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By Ralph Blumenau TOP 500 REVIEWER on 30 Oct. 2011
Format: Paperback
Again Philip Roth is concerned with illness. The 1944 polio outbreak in his native Newark NJ - and again specifically in the Jewish community - is the subject of this book. A recent novel of his, Everyman, (see my review) was about the afflictions of old age; this one is about an illness most of whose victims are children.

There is panic in the community: vaccines against polio came into use only in 1955; and it appears that in 1944 noone knew exactly what caused it or how it was transmitted - but it was known that it is at its most virulent in the hot season, and there are vivid descriptions in this novel of the sweltering heat that summer. There was also the (correct) suspicion was that dirt was involved.

The central figure in this novel is Bucky Cantor, the popular young sports teacher at the local school, a sturdy, upright, supportive and caring figure, who is deeply affected as pupil after pupil is stricken by the disease. There are many ways in which people react to such a crisis: not only panic, but rage against God's injustice, or looking for scapegoats. Even he is accused by one parent of letting the children become too hot during their games.

His girl friend, who works at a children's summer camp on the cooler and more salubrious coast, urges him to take a job which has just fallen vacant there because the man who had it before had been called up. He agrees, but feels a deserter: he already felt ashamed that his poor eye-sight had prevented him from being accepted by the army, in which his two closest friends were fighting. When he gets to the camp, its setting and its happy children, beautifully described, could not be more different from the fetid city and its anxious youngsters he had left behind. He veers between joy and guilt.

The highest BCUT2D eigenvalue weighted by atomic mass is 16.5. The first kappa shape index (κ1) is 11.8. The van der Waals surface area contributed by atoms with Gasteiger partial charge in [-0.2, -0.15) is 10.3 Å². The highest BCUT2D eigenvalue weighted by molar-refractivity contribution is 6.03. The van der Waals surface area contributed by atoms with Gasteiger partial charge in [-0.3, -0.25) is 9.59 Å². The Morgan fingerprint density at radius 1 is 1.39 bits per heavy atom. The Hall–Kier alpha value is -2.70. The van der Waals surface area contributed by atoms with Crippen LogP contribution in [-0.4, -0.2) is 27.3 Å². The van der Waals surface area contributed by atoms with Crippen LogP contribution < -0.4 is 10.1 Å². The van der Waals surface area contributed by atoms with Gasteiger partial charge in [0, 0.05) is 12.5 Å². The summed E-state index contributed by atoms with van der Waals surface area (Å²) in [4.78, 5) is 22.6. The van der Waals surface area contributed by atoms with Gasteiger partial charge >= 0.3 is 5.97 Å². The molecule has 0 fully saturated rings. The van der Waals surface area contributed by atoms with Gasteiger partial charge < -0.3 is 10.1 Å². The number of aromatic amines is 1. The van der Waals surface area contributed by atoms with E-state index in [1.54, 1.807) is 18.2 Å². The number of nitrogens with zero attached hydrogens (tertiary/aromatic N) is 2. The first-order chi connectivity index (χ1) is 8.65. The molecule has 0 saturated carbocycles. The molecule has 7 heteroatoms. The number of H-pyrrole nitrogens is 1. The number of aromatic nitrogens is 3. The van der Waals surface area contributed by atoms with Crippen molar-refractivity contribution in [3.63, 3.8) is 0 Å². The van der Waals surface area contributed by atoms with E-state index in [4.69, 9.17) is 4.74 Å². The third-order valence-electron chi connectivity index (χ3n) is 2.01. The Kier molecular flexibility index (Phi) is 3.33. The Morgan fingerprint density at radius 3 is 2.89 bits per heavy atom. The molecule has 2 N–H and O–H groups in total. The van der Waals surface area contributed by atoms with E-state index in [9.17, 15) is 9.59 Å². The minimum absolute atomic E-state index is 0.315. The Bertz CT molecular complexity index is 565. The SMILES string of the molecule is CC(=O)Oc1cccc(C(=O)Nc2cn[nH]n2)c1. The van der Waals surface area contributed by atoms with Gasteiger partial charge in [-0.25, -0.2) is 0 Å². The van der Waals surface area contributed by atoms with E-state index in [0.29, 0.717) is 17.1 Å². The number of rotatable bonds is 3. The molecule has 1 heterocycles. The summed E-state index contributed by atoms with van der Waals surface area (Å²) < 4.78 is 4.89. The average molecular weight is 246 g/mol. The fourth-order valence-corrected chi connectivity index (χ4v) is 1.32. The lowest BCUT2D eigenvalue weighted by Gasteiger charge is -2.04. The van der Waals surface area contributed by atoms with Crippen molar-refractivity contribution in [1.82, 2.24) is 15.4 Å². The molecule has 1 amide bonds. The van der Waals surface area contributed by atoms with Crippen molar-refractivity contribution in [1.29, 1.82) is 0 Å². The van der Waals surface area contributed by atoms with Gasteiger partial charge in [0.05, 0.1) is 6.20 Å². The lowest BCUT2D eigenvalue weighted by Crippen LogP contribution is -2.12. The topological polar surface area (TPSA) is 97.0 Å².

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Format: Hardcover
Many journalists have written off Roth's recent material. Those readers who follow such cues may already have missed the understated wit of 'Indignation'- hopefully they will be prepared to give 'Nemesis' a chance. They should. It's an absolute blinder.

In 'Nemesis', Roth transposes many of the ideas common to his work since 1995's 'Sabbath's Theatre'- creating a compendium of Rothian themes that functions as an outstanding novel in its own right. Playing with the death-fears behind his more recent works, Roth returns to the intersections of history and personal narrative that made his 90s 'American' trilogy so memorable. The results are dazzling.

We're back in the familiar territory of Weequahic, the Jewish suburb of Newark, New Jersey, introduced to a character whose simple belief in human progress and humanist perfection is tested by the strains of a polio epidemic. Bucky Cantor is a fascinating character, superficially bland yet all the more distinctive for it- Roth repeating his fascination with those rudely jolted awake from the American Dream (tm). The text's narrator, Arnold Mesnikoff, only reveals himself in the novel's concluding section- yet his life-narrative is set against Bucky's in a beautifully restrained fashion. The novel's final scene, without giving spoilers, is one of the most elegant and moving passages to be found in all Roth's fiction.

There's a lot in here- World War II, the loss of faith, the innocence of youth- but the prose style is clear, making even the most ambitious of topics merge seamlessly into the novel's structure. A step back from the vitriolic tragedy of 'The Humbling' and towards a more gently elegiac mode (first hinted at in 'Indignation'), 'Nemesis' is wholly unpretentious, deeply intelligent and unabashedly moving. It's Roth's best novel for a decade, and a great starting point for those late to his charms.